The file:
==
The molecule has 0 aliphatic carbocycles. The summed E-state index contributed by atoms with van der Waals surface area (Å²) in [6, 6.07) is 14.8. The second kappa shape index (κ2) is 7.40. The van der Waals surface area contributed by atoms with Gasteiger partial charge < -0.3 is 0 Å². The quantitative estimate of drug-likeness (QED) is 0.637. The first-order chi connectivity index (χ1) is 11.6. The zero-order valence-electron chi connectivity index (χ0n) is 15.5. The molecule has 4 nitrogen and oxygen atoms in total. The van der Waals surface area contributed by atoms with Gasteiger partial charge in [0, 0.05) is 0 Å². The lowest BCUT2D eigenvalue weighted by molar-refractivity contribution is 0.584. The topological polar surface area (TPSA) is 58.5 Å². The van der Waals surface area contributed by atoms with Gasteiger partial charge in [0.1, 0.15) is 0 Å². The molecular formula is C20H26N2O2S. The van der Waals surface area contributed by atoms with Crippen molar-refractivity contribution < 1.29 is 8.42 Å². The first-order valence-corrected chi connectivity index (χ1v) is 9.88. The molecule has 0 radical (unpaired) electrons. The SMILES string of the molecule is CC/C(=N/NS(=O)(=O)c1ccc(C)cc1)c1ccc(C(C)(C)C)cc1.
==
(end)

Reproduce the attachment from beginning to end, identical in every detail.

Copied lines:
The molecule has 0 aliphatic carbocycles. The summed E-state index contributed by atoms with van der Waals surface area (Å²) in [6, 6.07) is 14.8. The second kappa shape index (κ2) is 7.40. The van der Waals surface area contributed by atoms with Gasteiger partial charge < -0.3 is 0 Å². The quantitative estimate of drug-likeness (QED) is 0.637. The first-order chi connectivity index (χ1) is 11.6. The zero-order valence-electron chi connectivity index (χ0n) is 15.5. The molecule has 4 nitrogen and oxygen atoms in total. The van der Waals surface area contributed by atoms with Gasteiger partial charge in [0, 0.05) is 0 Å². The lowest BCUT2D eigenvalue weighted by molar-refractivity contribution is 0.584. The topological polar surface area (TPSA) is 58.5 Å². The van der Waals surface area contributed by atoms with Gasteiger partial charge in [0.1, 0.15) is 0 Å². The molecular formula is C20H26N2O2S. The van der Waals surface area contributed by atoms with Crippen molar-refractivity contribution < 1.29 is 8.42 Å². The first-order valence-corrected chi connectivity index (χ1v) is 9.88. The molecule has 0 radical (unpaired) electrons. The SMILES string of the molecule is CC/C(=N/NS(=O)(=O)c1ccc(C)cc1)c1ccc(C(C)(C)C)cc1.